Consistent Effects of Hypoglycemia on Cognitive Function in People With or Without Diabetes

Clementine E M Verhulst*, Therese W Fabricius, Giesje Nefs, Roy P C Kessels, Frans Pouwer, Steven Teerenstra, Cees J Tack, Melanie M Broadley, Peter L Kristensen, Rory J McCrimmon, Simon Heller, Mark L Evans, Ulrik Pedersen-Bjergaard, Bastiaan E de Galan, Hypo-RESOLVE consortium

*Kontaktforfatter

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Abstrakt

OBJECTIVE: Hypoglycemia poses an immediate threat for cognitive function. Due to its association with acute cognitive impairment, the International Hypoglycemia Study Group (IHSG) defines a blood glucose level <3.0 mmol/L as "level 2 hypoglycemia." In the current study we investigated whether having diabetes, type of diabetes, or hypoglycemia awareness moderates this association.

RESEARCH DESIGN AND METHODS: Adults with type 1 diabetes with normal (n = 26) or impaired (n = 21) hypoglycemic awareness or with insulin-treated type 2 diabetes (n = 15) and age-matched control subjects without diabetes (n = 32) underwent a hyperinsulinemic-euglycemic-hypoglycemic glucose clamp (2.80 ± 0.13 mmol/L [50.2 ± 2.3 mg/dL]). At baseline and during hypoglycemia, calculation ability, attention, working memory and cognitive flexibility were measured with the Paced Auditory Serial Addition Test (PASAT) and the Test of Attentional Performance (TAP).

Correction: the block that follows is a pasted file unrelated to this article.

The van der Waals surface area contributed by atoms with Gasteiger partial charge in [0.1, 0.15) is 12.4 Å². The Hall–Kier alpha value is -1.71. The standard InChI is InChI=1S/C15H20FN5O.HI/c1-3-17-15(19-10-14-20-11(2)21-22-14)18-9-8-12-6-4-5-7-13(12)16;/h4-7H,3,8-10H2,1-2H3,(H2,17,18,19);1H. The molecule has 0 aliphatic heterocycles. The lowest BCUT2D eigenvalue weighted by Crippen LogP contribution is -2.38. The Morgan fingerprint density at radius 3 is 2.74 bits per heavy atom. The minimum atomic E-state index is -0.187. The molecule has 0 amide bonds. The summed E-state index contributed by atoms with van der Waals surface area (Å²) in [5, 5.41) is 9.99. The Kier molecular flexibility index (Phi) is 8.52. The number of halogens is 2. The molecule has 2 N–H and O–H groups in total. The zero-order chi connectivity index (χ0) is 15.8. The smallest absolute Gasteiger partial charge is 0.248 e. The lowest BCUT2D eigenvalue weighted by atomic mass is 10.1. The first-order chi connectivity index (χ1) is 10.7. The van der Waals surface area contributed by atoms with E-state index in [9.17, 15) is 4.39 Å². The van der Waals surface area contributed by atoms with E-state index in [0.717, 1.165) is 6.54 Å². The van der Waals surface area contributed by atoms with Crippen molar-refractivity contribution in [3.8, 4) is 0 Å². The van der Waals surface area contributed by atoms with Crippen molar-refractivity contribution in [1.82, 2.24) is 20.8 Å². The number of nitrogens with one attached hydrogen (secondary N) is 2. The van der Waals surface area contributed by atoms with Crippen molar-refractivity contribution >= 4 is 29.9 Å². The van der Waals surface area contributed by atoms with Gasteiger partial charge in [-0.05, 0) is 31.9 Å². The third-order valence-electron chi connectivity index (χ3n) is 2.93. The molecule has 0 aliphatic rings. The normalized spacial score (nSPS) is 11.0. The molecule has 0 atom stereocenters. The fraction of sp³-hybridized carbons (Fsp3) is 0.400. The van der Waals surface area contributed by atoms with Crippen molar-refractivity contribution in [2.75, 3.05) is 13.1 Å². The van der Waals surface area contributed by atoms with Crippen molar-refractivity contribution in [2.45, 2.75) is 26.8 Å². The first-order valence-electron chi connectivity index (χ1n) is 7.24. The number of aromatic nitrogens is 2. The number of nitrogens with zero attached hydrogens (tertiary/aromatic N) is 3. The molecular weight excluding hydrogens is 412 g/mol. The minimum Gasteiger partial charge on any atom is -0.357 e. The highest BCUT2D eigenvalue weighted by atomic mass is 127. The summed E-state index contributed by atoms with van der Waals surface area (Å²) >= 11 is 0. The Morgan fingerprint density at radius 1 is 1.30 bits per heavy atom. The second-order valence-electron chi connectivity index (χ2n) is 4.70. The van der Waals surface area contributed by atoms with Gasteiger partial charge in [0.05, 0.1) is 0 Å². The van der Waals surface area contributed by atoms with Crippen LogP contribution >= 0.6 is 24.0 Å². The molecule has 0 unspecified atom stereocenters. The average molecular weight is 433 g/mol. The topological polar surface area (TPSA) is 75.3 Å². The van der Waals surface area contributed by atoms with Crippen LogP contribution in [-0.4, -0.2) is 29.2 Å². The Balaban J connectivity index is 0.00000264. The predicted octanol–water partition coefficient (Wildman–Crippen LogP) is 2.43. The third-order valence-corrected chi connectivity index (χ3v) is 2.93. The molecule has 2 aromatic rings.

RESULTS: For the whole group, hypoglycemia decreased the mean ± SD proportion of correct answers on the PASAT by 8.4 ± 12.8%, increased reaction time on the TAP Alertness task by 32.1 ± 66.6 ms, and increased the sum of errors and omissions on the TAP Working Memory task by 2.0 ± 5.5 (all P < 0.001). Hypoglycemia-induced cognitive declines were largely irrespective of the presence or type of diabetes, level of symptomatic awareness, diabetes duration, or HbA1c.

CONCLUSIONS: IHSG level 2 hypoglycemia impairs cognitive function in people with and without diabetes, irrespective of type of diabetes or hypoglycemia awareness status. These findings support the cutoff value of hypoglycemia <3.0 mmol/L (<54 mg/dL) as being clinically relevant for most people with diabetes.

OriginalsprogEngelsk
TidsskriftDiabetes Care
Vol/bind45
Udgave nummer9
Sider (fra-til)2103-2110
ISSN0149-5992
DOI
StatusUdgivet - 1. sep. 2022

Bibliografisk note

Funding information:
This study has received funding from the Innovative Medicines Initiative 2 Joint Undertaking (which receives support from the European Union’s Horizon 2020 research and innovation program and European Federation of Pharmaceutical Industries and Associations and T1D Exchange, JDRF, International Diabetes Federation, and The Leona M. and Harry B. Helmsley Charitable Trust) under grant agreement no. 777460.

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